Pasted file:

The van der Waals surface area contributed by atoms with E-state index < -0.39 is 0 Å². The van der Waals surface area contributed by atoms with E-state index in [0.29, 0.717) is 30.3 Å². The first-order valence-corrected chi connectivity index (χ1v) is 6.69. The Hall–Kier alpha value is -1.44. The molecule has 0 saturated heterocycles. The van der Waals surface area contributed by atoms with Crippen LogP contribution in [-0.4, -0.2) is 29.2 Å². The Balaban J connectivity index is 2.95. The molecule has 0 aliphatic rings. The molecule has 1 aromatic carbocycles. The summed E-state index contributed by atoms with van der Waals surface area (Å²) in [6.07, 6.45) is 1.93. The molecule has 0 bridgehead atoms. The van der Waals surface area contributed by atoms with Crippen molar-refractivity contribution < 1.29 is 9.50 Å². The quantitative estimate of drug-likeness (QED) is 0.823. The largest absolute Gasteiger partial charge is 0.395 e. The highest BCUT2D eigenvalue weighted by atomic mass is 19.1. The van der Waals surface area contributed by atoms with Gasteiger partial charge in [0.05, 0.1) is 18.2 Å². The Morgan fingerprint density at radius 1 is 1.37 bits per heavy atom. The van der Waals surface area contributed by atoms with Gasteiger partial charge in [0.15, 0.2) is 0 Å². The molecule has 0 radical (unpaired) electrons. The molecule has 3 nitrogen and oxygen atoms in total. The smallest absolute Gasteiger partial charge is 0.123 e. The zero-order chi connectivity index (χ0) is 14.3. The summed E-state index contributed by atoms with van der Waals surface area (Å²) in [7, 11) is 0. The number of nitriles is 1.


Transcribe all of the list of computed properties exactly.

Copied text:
The van der Waals surface area contributed by atoms with E-state index < -0.39 is 0 Å². The van der Waals surface area contributed by atoms with E-state index in [0.29, 0.717) is 30.3 Å². The first-order valence-corrected chi connectivity index (χ1v) is 6.69. The Hall–Kier alpha value is -1.44. The molecule has 0 saturated heterocycles. The van der Waals surface area contributed by atoms with Crippen LogP contribution in [-0.4, -0.2) is 29.2 Å². The Balaban J connectivity index is 2.95. The molecule has 0 aliphatic rings. The molecule has 1 aromatic carbocycles. The summed E-state index contributed by atoms with van der Waals surface area (Å²) in [6.07, 6.45) is 1.93. The molecule has 0 bridgehead atoms. The van der Waals surface area contributed by atoms with Crippen molar-refractivity contribution < 1.29 is 9.50 Å². The quantitative estimate of drug-likeness (QED) is 0.823. The largest absolute Gasteiger partial charge is 0.395 e. The highest BCUT2D eigenvalue weighted by atomic mass is 19.1. The van der Waals surface area contributed by atoms with Gasteiger partial charge in [0.05, 0.1) is 18.2 Å². The Morgan fingerprint density at radius 1 is 1.37 bits per heavy atom. The van der Waals surface area contributed by atoms with Gasteiger partial charge in [0.15, 0.2) is 0 Å². The molecule has 0 radical (unpaired) electrons. The molecule has 3 nitrogen and oxygen atoms in total. The smallest absolute Gasteiger partial charge is 0.123 e. The zero-order chi connectivity index (χ0) is 14.3. The summed E-state index contributed by atoms with van der Waals surface area (Å²) in [7, 11) is 0. The number of nitriles is 1.